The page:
- n. A partial or complete blockage (of boulders, mud, etc.) in a cave passage.
GNU Webster's 1913
- v. To render unable to breathe by filling, pressing upon, or squeezing the windpipe; to stifle; to suffocate; to strangle.
- v. To obstruct by filling up or clogging any passage; to block up.
- v. To hinder or check, as growth, expansion, progress, etc.; to stifle.
- v. To affect with a sense of strangulation by passion or strong feeling.
- v. To make a choke, as in a cartridge, or in the bore of the barrel of a shotgun.
- v. To have the windpipe stopped; to have a spasm of the throat, caused by stoppage or irritation of the windpipe; to be strangled.
- v. To be checked, as if by choking; to stick.
- n. A stoppage or irritation of the windpipe, producing the feeling of strangulation.
- n. The tied end of a cartridge.
- n. A constriction in the bore of a shotgun, case of a rocket, etc.
- v. breathe with great difficulty, as when experiencing a strong emotion
- v. reduce the air supply
- v. cause to retch or choke
- v. pass from physical life and lose all bodily attributes and functions necessary to sustain life
- v. check or slow down the action or effect of
- n. a coil of low resistance and high inductance used in electrical circuits to pass direct current and attenuate alternating current
- v. impair the respiration of or obstruct the air passage of
- v. constrict (someone's) throat and keep from breathing
- n. a valve that controls the flow of air into the carburetor of a gasoline engine
- v. suppress the development, creativity, or imagination of
- v. become stultified, suppressed, or stifled
- v. become or cause to become obstructed
- v. fail to perform adequately due to tension or agitation
- v. wring the neck of
- v. be too tight; rub or press
- v. struggle for breath; have insufficient oxygen intake
- From Middle English choken (also cheken), from Old English *ċēocian, āċēocian ("to choke"), probably derived from Old English ċēoce, ċēace ("jaw, cheek"), see cheek. Cognate with Icelandic kok ("throat"), koka ("to gulp"). See also achoke. (Wiktionary)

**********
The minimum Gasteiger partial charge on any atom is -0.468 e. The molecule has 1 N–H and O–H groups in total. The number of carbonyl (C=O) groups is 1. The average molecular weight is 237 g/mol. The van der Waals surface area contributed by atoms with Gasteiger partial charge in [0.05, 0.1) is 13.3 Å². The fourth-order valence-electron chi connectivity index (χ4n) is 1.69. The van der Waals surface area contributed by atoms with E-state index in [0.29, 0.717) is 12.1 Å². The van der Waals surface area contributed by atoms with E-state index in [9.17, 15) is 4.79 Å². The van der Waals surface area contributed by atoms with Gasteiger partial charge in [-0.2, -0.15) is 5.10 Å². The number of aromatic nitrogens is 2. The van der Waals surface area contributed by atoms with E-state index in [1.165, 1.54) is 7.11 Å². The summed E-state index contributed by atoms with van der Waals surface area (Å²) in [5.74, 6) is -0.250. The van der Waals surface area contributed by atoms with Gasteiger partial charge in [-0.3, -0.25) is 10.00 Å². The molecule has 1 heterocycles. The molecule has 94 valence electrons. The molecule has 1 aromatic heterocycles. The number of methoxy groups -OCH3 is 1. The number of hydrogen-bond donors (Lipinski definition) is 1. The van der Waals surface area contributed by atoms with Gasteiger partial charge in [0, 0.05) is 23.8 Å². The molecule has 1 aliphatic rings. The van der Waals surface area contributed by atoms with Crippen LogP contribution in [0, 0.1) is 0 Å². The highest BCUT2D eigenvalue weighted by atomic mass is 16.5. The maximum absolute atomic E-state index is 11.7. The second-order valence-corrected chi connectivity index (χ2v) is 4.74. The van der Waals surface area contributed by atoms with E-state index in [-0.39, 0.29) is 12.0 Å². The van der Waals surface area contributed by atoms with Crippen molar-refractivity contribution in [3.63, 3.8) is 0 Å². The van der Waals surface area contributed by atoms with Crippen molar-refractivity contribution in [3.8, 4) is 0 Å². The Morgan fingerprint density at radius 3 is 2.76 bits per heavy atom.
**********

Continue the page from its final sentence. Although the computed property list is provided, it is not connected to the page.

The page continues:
- Middle English choken, short for achoken, from Old English āceōcian : ā-, intensive pref. + cēoce, cēace, jaw, cheek. (American Heritage® Dictionary of the English Language, Fourth Edition)
“We sent off a wedding gift of $1,010 (* gasp … choke choke*) to the government (on 10/1) and waited.”
“Two kinds of prunus also grow here, one of which, ** a handsome small tree, produces a black fruit having a very astringent taste whence the term choke-cherry applied to it.”
“More important than the choke is the shot rattler in front of the chamber.”
“Because the reflex of a choker when told not to choke is to (first probably vomit on his or her own legs but then) choke.”
“The panel claims that risk assessment would decrease the chance of a terrorist attack at what it called a "choke point" at the airport.”
“After publicly receiving voluntary irrumatio by an entire rugby team how dare you finish off by using the word choke???”
“No reason to retire my Remington Model 1100 Tournament Skeet, especially as I have gotten it a new barrel with screw-in choke tubes!”
“I haven't contacted the company yet but I thought maybe someone knows where I can get screw in choke tubes for it.”
“I haven't contacted the company yet but does anyone know where I may find screw in choke tubes for it?”
“As for the choke issue, sporting clays shooters seem to think very minute differences in choke boring are important, and they shoot a lot more than I do.”